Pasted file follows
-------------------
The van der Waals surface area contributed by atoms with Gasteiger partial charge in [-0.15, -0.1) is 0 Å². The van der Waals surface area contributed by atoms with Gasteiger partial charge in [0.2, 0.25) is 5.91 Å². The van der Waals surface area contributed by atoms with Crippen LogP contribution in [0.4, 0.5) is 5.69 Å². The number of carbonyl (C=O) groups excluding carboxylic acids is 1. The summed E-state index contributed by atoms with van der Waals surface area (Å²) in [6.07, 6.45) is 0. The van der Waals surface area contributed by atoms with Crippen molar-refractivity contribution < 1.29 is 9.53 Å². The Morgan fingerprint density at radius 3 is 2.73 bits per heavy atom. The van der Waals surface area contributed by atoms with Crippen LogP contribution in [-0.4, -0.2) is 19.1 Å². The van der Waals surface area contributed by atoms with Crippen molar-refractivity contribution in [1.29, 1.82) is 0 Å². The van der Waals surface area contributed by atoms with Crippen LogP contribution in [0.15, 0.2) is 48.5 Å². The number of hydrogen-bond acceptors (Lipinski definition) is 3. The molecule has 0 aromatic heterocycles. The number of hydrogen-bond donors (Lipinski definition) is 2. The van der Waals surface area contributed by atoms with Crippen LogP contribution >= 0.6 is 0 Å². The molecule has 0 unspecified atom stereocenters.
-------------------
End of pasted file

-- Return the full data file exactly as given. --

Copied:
The van der Waals surface area contributed by atoms with Gasteiger partial charge in [-0.15, -0.1) is 0 Å². The van der Waals surface area contributed by atoms with Gasteiger partial charge in [0.2, 0.25) is 5.91 Å². The van der Waals surface area contributed by atoms with Crippen LogP contribution in [0.4, 0.5) is 5.69 Å². The number of carbonyl (C=O) groups excluding carboxylic acids is 1. The summed E-state index contributed by atoms with van der Waals surface area (Å²) in [6.07, 6.45) is 0. The van der Waals surface area contributed by atoms with Crippen molar-refractivity contribution < 1.29 is 9.53 Å². The Morgan fingerprint density at radius 3 is 2.73 bits per heavy atom. The van der Waals surface area contributed by atoms with Crippen LogP contribution in [-0.4, -0.2) is 19.1 Å². The van der Waals surface area contributed by atoms with Crippen molar-refractivity contribution in [1.29, 1.82) is 0 Å². The van der Waals surface area contributed by atoms with Crippen LogP contribution in [0.15, 0.2) is 48.5 Å². The number of hydrogen-bond acceptors (Lipinski definition) is 3. The molecule has 0 aromatic heterocycles. The number of hydrogen-bond donors (Lipinski definition) is 2. The van der Waals surface area contributed by atoms with Crippen LogP contribution >= 0.6 is 0 Å². The molecule has 0 unspecified atom stereocenters.